The Middle Ages covers a span of roughly one thousand years, and through that time people were subject to an array of not only deadly diseases but deplorable living conditions. It was a time when cures for sickness were often worse than the illness itself mixed with a population of people who lacked any real understanding of sanitation and cleanliness. Dive in to the history of medieval medicine, and learn how the foundations of healing were built on the knowledge of ancient Greek and Roman philosophers. Understand how your social status would have affected medical care, and how the domination of the Catholic Church was the basis of an abundant amount of fear regarding life and death. We are given an intimate look into the devastating time of the Black Death, along with other horrific ailments that would have easily claimed a life in the Middle Ages. Delve inside the minds of the physicians and barber surgeons for a better understanding of how they approached healing. As well as diving into the treacherous waters of medieval childbirth, Cummings looks into the birth of hospitals and the care for the insane. We are also taken directly to the battlefield and given the gruesome details of medieval warfare and its repercussions. Examine the horrors of the torture chamber and execution as a means of justice. Medicine in the Middle Ages is a fascinating walk through time to give us a better understanding of such a perilous part of history.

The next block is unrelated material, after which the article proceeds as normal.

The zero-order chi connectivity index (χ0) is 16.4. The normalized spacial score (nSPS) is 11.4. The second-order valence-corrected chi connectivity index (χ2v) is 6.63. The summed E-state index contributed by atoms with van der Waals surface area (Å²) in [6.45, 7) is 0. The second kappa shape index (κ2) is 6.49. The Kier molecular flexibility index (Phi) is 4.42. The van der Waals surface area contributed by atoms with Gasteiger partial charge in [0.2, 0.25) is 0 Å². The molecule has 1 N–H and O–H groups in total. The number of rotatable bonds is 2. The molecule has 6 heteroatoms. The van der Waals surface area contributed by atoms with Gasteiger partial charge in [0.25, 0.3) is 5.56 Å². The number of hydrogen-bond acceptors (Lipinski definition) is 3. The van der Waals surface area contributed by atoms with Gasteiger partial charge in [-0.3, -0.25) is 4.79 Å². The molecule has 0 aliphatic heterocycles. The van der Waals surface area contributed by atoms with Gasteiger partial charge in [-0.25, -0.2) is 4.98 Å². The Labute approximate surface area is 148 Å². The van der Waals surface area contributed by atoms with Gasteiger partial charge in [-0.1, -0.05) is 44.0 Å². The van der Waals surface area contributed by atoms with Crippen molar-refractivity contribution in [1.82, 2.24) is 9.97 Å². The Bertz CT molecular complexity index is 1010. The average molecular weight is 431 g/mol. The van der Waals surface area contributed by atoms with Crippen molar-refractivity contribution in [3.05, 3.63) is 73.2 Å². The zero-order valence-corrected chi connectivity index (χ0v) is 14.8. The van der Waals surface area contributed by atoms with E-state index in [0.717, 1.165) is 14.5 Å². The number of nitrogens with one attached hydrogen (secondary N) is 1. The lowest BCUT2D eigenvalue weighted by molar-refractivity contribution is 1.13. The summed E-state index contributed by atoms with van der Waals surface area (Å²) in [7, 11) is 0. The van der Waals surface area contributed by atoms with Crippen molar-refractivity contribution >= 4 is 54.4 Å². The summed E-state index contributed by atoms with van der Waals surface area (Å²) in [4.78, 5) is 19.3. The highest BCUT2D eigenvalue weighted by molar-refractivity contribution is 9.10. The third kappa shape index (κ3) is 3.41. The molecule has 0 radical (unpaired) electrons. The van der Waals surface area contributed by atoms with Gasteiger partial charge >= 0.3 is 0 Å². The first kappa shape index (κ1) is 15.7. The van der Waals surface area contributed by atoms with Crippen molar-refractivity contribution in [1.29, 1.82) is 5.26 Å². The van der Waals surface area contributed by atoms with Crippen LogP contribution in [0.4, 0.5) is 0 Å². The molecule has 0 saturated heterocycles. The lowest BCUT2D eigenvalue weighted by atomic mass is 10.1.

Visualizing Medieval Medicine and Natural History, 1200-1550

Visualizing Medieval Medicine and Natural History, 1200-1550

Author: Jean Ann Givens

Publisher: Ashgate Publishing, Ltd.

ISBN: 0754652963

Category: History

Page: 316

View: 184

Visualizing Medieval Medicine and Natural History, 1200-1550 addresses fundamental questions about the interplay of visual and verbal communication in medieval medicine, pharmacy, and natural history. Analyzing images in works as diverse as herbals, jewellery, surgery manuals, lay health guides, cinquecento paintings, manuscripts of Pliny's Natural History, and Leonardo's notebooks, the essays ask: What counts as medical illustration in the Middle Ages? What purposes and audiences do these illustrations serve? How do images of natural objects, observed phenomena, and theoretical concepts amplify texts and convey complex cultural attitudes? Why do we regard some of these images as medieval productions while other exactly contemporary images strike us as typically early modern in character?